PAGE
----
- HanEuem. Their dish is on the menu as "Spicy Chicken and Potato Stew." If you're up for some spice, try it here! 539 S Western Ave Los Angeles, CA 90020
- Jinsol GukBap. GukBap translates to "soup rice," and they're well known for their pork-based dishes, though they have a small, but solid menu of other traditional Korean comfort foods, including Dak Dori Tang. a few locations, including: 4031 W 3rd St Los Angeles, CA 90020 (213) 365-0097 www.jinsolgukbap.net
- Yup Dduk. In Los Angeles and Irvine, Yup Dduk is a new-ish Korean Street Food specialist that has the dish as DaBokkeumTang (with chewy tteok rice cakes!) on their menu. 3603 W 6th St, Los Angeles, CA 90020 @YupDduk_LA
Dak Dori Tang aka SPICY Korean Braised Chicken Recipe
- 1 whole 3 to 4 pound chicken cut into 8 (or 10) pieces, or 8-10 thighs and drumsticks
- ¼ cup tamari or regular soy sauce
- 2 tablespoons sake or mirin
- 2 tablespoons maple syrup or coconut sugar, date sugar, or regular brown sugar
- 1 1-inch piece ginger smashed against the cutting board with broad side of large knife
- 3-4 cloves garlic peeled and smashed
- 2 tablespoons gochugaru aka Korean red pepper flakes
- 2 tablespoons gochujang aka Korean red pepper paste
- ½ teaspoon black pepper
- 2 cups chicken stock to start up to 3 cups, if needed
- 1 stalk green onion white part cut into 2-inch pieces, green part saved for garnish
- ½ large onion cut into ¼-inch thick slices
- 2 large carrots peeled and cut into 2-inch pieces
- 1 medium sweet potato peeled and cut into ¾-inch wide half moons
- 1 jalapeño or serrano pepper thin sliced on bias
- optional: 1 cup of mushrooms, 1 cup regular radishes or chopped daikon radish
Finish and Garnish
- 1 teaspoon sesame oil
- 1-2 tablespoons toasted sesame seeds
- Combine tamari, sake or mirin, maple syrup, ginger, garlic, gochugaru, gochujang, and black pepper in a small bowl or lquid measuring cup.
- Place chicken piecesin heavy-bottom pot or Dutch oven. Pour braising sauce and 2 cups chicken stock over chicken. If chicken is not mostly submerged, add enough water so which is mostly submerged under liquid.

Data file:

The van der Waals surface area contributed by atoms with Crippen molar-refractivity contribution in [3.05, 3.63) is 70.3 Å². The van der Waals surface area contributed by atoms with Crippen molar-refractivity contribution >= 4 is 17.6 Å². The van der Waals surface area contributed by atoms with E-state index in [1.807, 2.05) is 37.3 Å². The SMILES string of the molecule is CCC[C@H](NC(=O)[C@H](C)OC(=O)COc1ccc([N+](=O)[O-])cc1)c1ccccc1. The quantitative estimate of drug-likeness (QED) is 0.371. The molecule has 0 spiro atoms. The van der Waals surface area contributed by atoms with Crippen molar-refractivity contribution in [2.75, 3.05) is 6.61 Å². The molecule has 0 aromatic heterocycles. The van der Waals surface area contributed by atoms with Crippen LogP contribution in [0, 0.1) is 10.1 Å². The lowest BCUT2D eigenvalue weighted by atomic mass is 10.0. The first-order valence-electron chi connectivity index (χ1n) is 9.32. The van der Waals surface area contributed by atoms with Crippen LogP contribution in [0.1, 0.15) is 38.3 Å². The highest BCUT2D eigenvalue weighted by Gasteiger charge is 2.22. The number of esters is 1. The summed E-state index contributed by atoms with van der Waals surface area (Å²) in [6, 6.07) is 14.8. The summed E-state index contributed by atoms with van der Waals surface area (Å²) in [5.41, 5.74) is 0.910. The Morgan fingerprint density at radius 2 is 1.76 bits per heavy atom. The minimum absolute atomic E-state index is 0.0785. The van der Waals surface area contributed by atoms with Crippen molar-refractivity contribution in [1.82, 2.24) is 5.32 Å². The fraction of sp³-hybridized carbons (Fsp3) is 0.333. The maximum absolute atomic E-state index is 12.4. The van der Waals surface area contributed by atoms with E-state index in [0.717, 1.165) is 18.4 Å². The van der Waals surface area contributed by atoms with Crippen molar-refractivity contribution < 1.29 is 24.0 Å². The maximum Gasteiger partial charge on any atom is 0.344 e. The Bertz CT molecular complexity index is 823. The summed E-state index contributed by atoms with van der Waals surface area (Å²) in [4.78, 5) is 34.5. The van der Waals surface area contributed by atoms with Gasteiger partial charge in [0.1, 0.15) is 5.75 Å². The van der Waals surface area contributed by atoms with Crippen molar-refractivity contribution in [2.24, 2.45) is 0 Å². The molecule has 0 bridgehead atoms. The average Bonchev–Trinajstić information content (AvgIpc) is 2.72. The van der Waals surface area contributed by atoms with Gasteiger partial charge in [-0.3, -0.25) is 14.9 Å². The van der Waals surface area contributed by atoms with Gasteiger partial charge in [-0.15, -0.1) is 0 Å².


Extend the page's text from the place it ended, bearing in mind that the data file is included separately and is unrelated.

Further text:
- Bring chicken and sauce to a boil, then turn down heat to low. Cover pot with lid, leaving a small opening to vent steam. Simmer for 20 minutes.
- Add cut vegetables—onions, carrots, sweet potatoes and white part of green onions—to pot, pushing them in between the pieces of chicken. Simmer with vented lid for another 20 minutes, checking on the pot every 5-10 minutes during cooking. Tilt the pot, grab some of the braising liquid, and pour over the top of the chicken so it doesn't dry out. If the braising liquid seems to be evaporating too much, add a little bit more chicken stock.
- Remove the lid, add the sliced jalapeño or serrano peppers, and simmer for 5 minutes to soften the jalapeños and reduce the braising sauce.
- Taste the braising sauce. Adjust seasoning with additional splashes of tamari or sea salt if needed.
- Transfer Dak Dori Tang to serving platter if using. Drizzle with 1 teaspoon of sesame oil just before serving. Garnish with fresh sliced scallions and toasted sesame seeds.
I discovered a gray hair last week.
It sent me into a tailspin.
Or a headspin, in this case.
Or maybe just a head...case.
As you can read, I haven't recovered from the discovery yet. I wanted to make that rhyme, but what is this? A poetry blog? I am still dealing with it several
hours days later because it wasn't even a gray hair.
It was white.
I could have bounced back from soft, subtle gray. I could have coaxed my sanity back from the chromatic compromise between black and white. It would have taken a few deep breaths and two glasses of wine, but I would have shaken it, like an ex's getting married before me, off.
(Ok, the ex- thing took a little more than two glasses.)
But this hair was white. It had crossed the line. It had gone all the way over to the other side, no turning back to black. Like a vampire's victim drained of all color, drained of all life. Pale. Dead. For eternity.
Curl, You Are a(n Old) Woman Now
I was getting ready for a lunch meeting. When you work from home, when you're a (pseudo) blogger, when you rarely, if ever leave the house before 4 pm, rarely, if ever leave the house at all, you don't "get ready" for the day until just before you actually have to go out.
I was just going to pull my actual nappy mess into what would look like an on-purpose nappy mess, but I decided that I wouldn't get away with it, so I decided to curl my hair. I have a brand new curling iron, a long, long, *looong* overdue-by-at-least-five-years replacement for the rusty, broken-hinged burnt-product-coated model that I had to throw away before going to France because the French border patrol would not have let me into their gorgeous Parisian French Vogue country with the beauty equivalent of a sawed off shotgun.
(Did I mention that I went to France? No? Ok. I went to France! But can we talk about that later?)